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AUXILIARY CV's - More control


The PRO-4 has many features designed to give you the sort of control over an analogue synth that you take for granted with modern keyboards. Here's a brief overview of some of the features.


Most mono-synths have portamento or glide controls allowing the notes to glide up and down as you play the keyboard. This is a great effect, popular in dance music. But, due to the way most mono synths are designed, when they are played from a MIDI-CV converter the portamento no longer works.

To get around this problem, each of the 4 CV channels on the PRO-4 has a built in portamento so you can still enjoy this effect when playing your synths from MIDI. The portamento time can be set for each of the channels, and also you have a choice of fixed rate or fixed time.
Fixed Time means the time taken to glide between semitones remains constant irrespective of how many semitones the destination note is.
Fixed Rate means the time taken to glide between the first note and the destination note remains constant.

Low Frequency Oscillators (LFOs);

Most mono-synths (well, nearly all) have only one LFO. This means you cannot have the filter cut-off and pulse width modulating at different speeds with different wave shapes. They will all sweep up and down together.
To provide even more flexibility with the PRO-4, it includes 4 independent, MIDI programmable LFOs, synchable to MIDI clock and with a choice of 9 wave shapes. These LFOs can modulate either the CV outputs to provide vibrato effects, or the AUX outputs, which if plugged into filter inputs will provide filter sweeps, if plugged into a VCA (volume) input will provide tremolo, or if plugged into a pulse width input will give you pulse width modulation. All these LFO sweeps will of be independent of the synths own internal LFO.

The PRO-4`s LFOs can be synchronised to MIDI clock. This means the LFO will rise up and fall in time with your music.

TR606/808/CR78/8000 drum machine ports and EDP Wasp port;

The TR606 and TR808 drum machine can be played from MIDI (without the need of a full retrofit) via the PRO-4, or the PRO-2 (optional on the PRO-2). This allows you to play the sounds from a MIDI keyboard, rather than just synchronising them from SYNC 24.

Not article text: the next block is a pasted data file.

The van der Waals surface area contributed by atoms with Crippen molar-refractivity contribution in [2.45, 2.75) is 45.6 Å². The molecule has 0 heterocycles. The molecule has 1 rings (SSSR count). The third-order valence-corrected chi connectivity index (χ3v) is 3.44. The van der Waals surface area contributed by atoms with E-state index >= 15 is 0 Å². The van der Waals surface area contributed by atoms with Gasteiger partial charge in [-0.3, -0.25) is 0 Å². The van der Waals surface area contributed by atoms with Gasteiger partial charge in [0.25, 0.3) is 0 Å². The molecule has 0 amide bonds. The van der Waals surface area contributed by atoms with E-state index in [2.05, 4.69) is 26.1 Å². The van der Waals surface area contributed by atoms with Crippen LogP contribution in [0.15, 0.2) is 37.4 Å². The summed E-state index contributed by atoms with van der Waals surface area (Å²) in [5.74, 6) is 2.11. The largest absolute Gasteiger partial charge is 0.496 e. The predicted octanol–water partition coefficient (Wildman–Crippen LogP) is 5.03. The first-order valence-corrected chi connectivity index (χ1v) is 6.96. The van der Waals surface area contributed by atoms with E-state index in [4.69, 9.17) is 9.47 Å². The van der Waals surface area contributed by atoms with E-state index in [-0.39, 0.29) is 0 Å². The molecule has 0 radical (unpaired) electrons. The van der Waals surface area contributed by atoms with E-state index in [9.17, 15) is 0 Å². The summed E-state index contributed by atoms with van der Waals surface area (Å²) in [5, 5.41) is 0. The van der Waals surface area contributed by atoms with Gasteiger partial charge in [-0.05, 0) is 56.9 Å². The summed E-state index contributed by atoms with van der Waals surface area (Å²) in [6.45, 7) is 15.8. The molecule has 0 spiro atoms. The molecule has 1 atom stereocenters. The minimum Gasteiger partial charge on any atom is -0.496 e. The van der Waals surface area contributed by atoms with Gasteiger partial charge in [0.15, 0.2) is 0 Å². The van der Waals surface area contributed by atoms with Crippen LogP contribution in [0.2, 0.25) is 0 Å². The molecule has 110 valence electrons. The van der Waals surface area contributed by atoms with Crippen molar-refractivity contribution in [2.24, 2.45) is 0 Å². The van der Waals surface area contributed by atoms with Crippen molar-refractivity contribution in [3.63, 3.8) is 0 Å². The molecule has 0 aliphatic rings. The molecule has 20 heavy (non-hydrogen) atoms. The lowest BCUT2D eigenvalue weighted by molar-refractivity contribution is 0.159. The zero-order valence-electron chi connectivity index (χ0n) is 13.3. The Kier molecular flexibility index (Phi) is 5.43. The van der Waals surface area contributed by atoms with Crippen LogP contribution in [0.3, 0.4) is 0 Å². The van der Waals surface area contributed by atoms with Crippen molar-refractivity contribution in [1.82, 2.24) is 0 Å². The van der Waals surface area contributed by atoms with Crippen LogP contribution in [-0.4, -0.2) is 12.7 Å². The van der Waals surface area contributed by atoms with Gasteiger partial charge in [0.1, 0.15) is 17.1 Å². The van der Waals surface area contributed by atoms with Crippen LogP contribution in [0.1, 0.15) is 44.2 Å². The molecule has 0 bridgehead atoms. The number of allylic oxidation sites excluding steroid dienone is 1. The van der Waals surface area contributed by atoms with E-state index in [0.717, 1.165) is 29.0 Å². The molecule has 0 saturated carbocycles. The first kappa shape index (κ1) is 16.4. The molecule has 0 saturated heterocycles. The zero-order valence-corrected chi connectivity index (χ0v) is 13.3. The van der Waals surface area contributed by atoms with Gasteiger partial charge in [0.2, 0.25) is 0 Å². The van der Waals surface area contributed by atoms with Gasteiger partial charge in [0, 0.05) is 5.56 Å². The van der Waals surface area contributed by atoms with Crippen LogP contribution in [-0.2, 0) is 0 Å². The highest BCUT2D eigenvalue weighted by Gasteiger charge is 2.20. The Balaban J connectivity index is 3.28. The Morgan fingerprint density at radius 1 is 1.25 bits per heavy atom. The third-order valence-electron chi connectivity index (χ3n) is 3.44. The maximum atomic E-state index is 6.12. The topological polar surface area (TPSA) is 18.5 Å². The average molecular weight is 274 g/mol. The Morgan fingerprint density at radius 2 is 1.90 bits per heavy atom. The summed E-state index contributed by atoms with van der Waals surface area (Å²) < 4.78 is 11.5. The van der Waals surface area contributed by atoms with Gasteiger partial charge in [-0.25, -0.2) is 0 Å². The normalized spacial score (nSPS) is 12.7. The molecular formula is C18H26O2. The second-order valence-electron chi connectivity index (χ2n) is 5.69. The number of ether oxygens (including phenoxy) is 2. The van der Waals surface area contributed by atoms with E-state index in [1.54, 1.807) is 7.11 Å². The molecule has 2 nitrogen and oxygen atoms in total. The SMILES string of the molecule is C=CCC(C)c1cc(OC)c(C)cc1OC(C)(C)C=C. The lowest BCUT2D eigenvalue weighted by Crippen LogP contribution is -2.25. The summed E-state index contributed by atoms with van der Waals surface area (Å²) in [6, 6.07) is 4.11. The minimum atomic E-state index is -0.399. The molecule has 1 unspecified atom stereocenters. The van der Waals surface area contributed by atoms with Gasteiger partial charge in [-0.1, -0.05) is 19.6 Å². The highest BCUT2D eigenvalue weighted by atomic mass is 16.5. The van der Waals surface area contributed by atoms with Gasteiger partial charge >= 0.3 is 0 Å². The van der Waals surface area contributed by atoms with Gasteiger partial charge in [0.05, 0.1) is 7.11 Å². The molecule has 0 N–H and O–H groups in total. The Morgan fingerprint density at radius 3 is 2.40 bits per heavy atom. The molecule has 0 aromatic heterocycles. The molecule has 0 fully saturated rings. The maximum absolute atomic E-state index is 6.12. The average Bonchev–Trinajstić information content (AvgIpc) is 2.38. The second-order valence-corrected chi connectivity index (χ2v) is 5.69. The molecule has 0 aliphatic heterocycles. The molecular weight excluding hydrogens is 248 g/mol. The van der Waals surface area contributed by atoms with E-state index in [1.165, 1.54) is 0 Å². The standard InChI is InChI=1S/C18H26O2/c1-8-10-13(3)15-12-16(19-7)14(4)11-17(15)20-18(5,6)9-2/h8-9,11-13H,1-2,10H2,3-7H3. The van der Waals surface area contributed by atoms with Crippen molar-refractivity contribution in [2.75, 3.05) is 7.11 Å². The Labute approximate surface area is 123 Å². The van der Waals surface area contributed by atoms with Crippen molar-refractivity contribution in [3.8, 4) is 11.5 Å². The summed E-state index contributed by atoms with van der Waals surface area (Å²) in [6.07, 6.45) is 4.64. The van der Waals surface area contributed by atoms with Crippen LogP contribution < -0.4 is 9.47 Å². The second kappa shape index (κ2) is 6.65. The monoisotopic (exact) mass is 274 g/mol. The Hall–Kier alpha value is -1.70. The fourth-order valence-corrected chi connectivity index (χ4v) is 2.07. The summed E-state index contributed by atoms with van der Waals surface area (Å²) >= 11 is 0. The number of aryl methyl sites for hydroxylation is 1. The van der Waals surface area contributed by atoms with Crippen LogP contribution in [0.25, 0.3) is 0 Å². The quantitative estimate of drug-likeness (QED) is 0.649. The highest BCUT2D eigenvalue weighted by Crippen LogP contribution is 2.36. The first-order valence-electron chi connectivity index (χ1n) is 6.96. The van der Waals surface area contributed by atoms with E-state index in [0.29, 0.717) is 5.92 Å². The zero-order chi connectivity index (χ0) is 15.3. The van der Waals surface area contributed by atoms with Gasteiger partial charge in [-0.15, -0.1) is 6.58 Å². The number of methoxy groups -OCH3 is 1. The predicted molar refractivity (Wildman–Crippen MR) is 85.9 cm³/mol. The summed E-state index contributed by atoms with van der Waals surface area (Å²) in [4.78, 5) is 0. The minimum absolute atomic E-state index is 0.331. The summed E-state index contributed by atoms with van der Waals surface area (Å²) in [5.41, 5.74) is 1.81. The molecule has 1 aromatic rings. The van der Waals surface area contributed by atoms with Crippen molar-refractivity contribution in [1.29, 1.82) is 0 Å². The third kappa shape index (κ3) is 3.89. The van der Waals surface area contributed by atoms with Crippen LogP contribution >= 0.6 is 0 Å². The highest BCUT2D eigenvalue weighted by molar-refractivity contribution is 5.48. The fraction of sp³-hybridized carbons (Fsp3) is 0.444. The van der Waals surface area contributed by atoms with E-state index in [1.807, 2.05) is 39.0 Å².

The EDP Wasp can also be played from the PRO-4, and PRO-2 using the special Wasp port (optional on the PRO-2). This synth cannot be played using CV and GATE as it has its own special digital interface.

Clock Pulse (Arpeggio) and SYNC 24 clock outputs;

The clock pulse (arpeggio) outputs can be plugged to the arpeggio or clock inputs of mono-synths` sequencers & arpeggiators, allowing these to be played in time to MIDI clock.

On the PRO-4, the clock pulse output can be inverted, providing an even wider range of units to be connected.

The clock pulse will send out pulses at the same rate as MIDI clock, that is at 24 pulses per quarter note (24ppqn). The rate can be changed as the output has a variable divide ratio. This means that your sequence does not just have to play in time, but you could have it playing twice as fast, half the speed, or even triplets, the choice is yours.

Below is a table of values you can set the divide ratio to to obtain a clock pulse at various musical time intervals:

Note type; Divide ratio;
Crotchets 24
Crotchet triplets 16
Quavers 12
Quaver triplets 8
Semiquavers 6
Semiquaver triplets 4
Demisemiquavers 3
Demisemiquaver triplets 2

The SYNC 24 is a synchronising standard developed by Roland in the 80`s to allow their drum machines and sequencers to play in time together. The SYNC 24 output can be used to synchronised instruments such as the TB303, MC202, TR606 or TR808 to MIDI clock. It uses a 5 pin DIN socket (similar to a MIDI socket, although MIDI leads are generally not compatible. A 5 pin DIN lead available from Hi-Fi shops must be used), providing the Roland instrument with a 24ppqn clock pulse, and a start/stop signal voltage (5v for start, 0v for stop).

Some drum machines, for instance some old Korg machines, require a clock rate of 48ppqn. This clock rate is very uncommon so at present no converters support this clock rate. 24ppqn output can be turned into 48ppqn by using a divide by two circuit, but that's another story!

Polyphonic Mode (PRO-4 only);

This mode allows you to use the four CV channels polyphonically. This lets you play 4 separate analogue mono synths as if they were one 4 voice poly synth. Some four 4 voice poly synths such as the Oberheim OB-4 can be fitted with CV/Gate/Filter inputs allowing it to be played polyphonically from the PRO-4.

There is a trick to utilise the PRO-2`s two channels to give two note polyphony. Set one channel's note priority to HIGH, and the other to LOW, then set both channels to the same MIDI channel.

I hope this text has helped explain a few of the mysteries of MIDI-CV converters. Interfacing with analogue synths may seem daunting at first, but watch out for a few of the points I have mentioned, and you should be okay. Good luck!

(published in Sound On Sound, May 1995).

Written by Tom Carpenter, (c) October 1994 a n a l o g u e s o l u t i o n s *


Concussor Modular Synthesizer from Analogue Solutions